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STARRY STARRY NIGHT

Mayor Tom Hartz signs off on the attempt to attack the latest creepingly quiet threat to the quality of Geneva Lake. The mayor signed a check for twenty thousand dollars to stop the spread of something most people living around Geneva Lake have never heard of. Ted Peters of the Geneva Lake Environmental Agency is leading the charge in recognizing this new voracious underwater beast and then doing something to eradicate it.

The Starry Stonewort (Nitellopsis obtusa) is heading this way and may already be in the lake. Starry Stonewort is an invasive species from Europe (prohibited in Wisconsin) that can grow in water up to 9 meters deep and can reduce fish spawning habitats, outcompete other vegetation, and fragments can foul watercraft motors. Starry Stonewort has been found in MI, NY, IN and recently in Wisconsin.

A last-minute amendment to the City Council agenda added item 11, in support of Geneva Lake Environmental Agency (GLEA) application for an early detection and response grant for preventing the spread of an invasive species. The GSR supports the GLEA and the city council action on this issue but also points out that lacking foresight last year several members of the City of Lake Geneva’s council. Certain members wanted to cut support to the Geneva Lake Environmental Agency. Fortunately, the entirety of the council listened to the public and didn’t cut the city’s funding to Ted Peters and his outfit that does so much important work around the lake. Finding a new threat like the Starry Stonewort doesn’t end the battles against old ones.

The problems in Geneva Lake, caused by the Zebra Mussels infestation, for example, have not gone away and maybe adding to the lakes Cyanobacteria. Zebra Mussels feed on phytoplankton, which in turn reduces the food source and the number of zooplankton. That depletion in the food chain continues up the chain to reduce the numbers of larger zooplankton, then aquatic insects, which leads to a reduction of small fish, and then medium, and ultimately larger fish. So, besides less fish and smaller fish, what else is the downside of the invasive Zebra Mussels that temporarily have made the lake look exceptionally clear and reduced the number of pesky May Flies, Dragon Flies, and other aquatic insects?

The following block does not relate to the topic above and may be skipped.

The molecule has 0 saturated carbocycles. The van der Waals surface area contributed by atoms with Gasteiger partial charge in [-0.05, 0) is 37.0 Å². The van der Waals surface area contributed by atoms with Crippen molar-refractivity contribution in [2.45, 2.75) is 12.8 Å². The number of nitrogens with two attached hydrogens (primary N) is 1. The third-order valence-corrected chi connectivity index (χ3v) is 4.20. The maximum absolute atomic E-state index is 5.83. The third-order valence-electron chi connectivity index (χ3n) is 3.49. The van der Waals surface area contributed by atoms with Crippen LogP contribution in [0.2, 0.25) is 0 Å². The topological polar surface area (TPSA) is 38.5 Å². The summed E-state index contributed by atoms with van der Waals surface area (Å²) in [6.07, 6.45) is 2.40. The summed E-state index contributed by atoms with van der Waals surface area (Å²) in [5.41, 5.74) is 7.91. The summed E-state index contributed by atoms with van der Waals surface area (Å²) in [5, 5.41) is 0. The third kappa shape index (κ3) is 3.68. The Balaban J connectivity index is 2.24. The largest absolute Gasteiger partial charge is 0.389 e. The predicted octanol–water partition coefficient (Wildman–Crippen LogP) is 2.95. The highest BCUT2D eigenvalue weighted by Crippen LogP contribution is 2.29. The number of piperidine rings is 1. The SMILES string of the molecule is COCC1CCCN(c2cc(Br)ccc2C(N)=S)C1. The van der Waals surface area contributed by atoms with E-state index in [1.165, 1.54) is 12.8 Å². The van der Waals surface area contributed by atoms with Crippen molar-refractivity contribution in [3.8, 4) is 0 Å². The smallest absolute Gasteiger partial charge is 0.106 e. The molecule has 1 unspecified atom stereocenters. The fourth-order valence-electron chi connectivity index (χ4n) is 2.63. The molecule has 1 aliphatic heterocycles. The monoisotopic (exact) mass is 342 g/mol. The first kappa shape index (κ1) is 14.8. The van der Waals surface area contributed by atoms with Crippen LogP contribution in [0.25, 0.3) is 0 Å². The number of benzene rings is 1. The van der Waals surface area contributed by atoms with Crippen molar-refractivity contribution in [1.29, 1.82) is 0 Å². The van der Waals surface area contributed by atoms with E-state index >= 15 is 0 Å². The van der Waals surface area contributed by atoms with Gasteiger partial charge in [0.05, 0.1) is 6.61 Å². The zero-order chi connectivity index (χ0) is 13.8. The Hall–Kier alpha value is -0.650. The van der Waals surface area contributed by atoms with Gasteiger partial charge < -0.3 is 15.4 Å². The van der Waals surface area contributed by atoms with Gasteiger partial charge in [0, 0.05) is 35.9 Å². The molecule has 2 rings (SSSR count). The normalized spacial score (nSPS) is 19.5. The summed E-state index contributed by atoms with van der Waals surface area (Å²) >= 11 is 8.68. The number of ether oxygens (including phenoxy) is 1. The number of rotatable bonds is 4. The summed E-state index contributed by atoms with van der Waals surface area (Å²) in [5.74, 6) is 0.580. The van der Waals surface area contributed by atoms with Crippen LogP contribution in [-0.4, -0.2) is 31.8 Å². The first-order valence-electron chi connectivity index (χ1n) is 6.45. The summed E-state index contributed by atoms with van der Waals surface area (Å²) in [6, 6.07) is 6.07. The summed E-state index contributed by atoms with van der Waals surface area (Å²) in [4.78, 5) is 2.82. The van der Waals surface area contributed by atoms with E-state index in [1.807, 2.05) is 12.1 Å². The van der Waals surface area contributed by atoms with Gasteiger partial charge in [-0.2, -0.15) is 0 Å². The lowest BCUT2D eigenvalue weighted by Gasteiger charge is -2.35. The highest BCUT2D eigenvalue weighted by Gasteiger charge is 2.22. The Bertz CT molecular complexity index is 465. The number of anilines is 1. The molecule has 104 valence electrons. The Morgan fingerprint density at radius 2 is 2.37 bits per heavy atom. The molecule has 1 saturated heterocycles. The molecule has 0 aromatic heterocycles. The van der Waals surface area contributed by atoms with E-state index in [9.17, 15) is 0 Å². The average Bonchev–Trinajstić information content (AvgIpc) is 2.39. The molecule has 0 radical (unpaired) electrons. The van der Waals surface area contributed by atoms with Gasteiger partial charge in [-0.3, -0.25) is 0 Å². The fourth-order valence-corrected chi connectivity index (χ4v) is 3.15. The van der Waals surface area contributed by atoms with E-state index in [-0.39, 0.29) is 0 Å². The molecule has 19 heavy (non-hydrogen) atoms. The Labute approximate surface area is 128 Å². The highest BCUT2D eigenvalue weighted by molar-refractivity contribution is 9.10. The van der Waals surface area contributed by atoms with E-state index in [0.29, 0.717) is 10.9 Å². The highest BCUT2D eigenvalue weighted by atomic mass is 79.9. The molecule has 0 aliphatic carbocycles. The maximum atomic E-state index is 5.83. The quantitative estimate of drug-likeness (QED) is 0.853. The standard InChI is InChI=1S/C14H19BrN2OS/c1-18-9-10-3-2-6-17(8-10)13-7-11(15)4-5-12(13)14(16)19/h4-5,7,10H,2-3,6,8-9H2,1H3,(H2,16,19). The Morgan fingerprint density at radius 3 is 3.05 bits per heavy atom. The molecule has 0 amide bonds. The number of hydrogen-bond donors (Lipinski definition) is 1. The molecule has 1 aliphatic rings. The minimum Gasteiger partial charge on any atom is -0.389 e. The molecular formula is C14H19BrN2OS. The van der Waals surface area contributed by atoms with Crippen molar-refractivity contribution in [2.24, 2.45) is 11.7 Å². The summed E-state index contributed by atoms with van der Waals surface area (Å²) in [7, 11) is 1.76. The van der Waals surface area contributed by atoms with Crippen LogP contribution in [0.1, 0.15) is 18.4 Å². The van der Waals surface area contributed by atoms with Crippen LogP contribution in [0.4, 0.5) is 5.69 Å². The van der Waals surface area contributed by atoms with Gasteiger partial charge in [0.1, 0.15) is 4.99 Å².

Zebra Mussels also excrete waste that adds more fertilizer that accelerates the growth of Cyanobacteria that is already increasing from the nutrients and phosphates from farms, lawns and septic runoff. Cyanobacteria are the major harmful algal group in freshwater environments that threaten lakes with harmful algal blooms (CyanoHABs). CyanoHABs manifest themselves as visual discolorations, surface scums up to paint-like brown, green or blue-green slicks and even clotted mats. Cyanobacteria block out the sun and destroy the plant life below which depletes the oxygen in the water that is needed for higher forms of aquatic life. These algal blooms can be seen in surrounding area lakes and ponds, and now on occasions, small temporary ones have been seen in Geneva Lake. CyanoHABs are considered one of the most obvious indicators of eutrophication (a type of deterioration of freshwater lakes). Everything affects everything, and things and the interest in them (unless they are continually renewed) will continue to deteriorate to a point where they will be gone.

The Starry Stonewort is only the latest addition to an unending list of nasty creatures coming to take Geneva Lake for its own. Maintenance and constant vigilance is necessary to keep pristine Geneva Lake, The Riviera, and Yerkes Observatory the wonderful places they are. To do this they need constant public interest and financial backing to preserve them, or they will be gone. Once gone, they will be gone forever… and that is a very long time.

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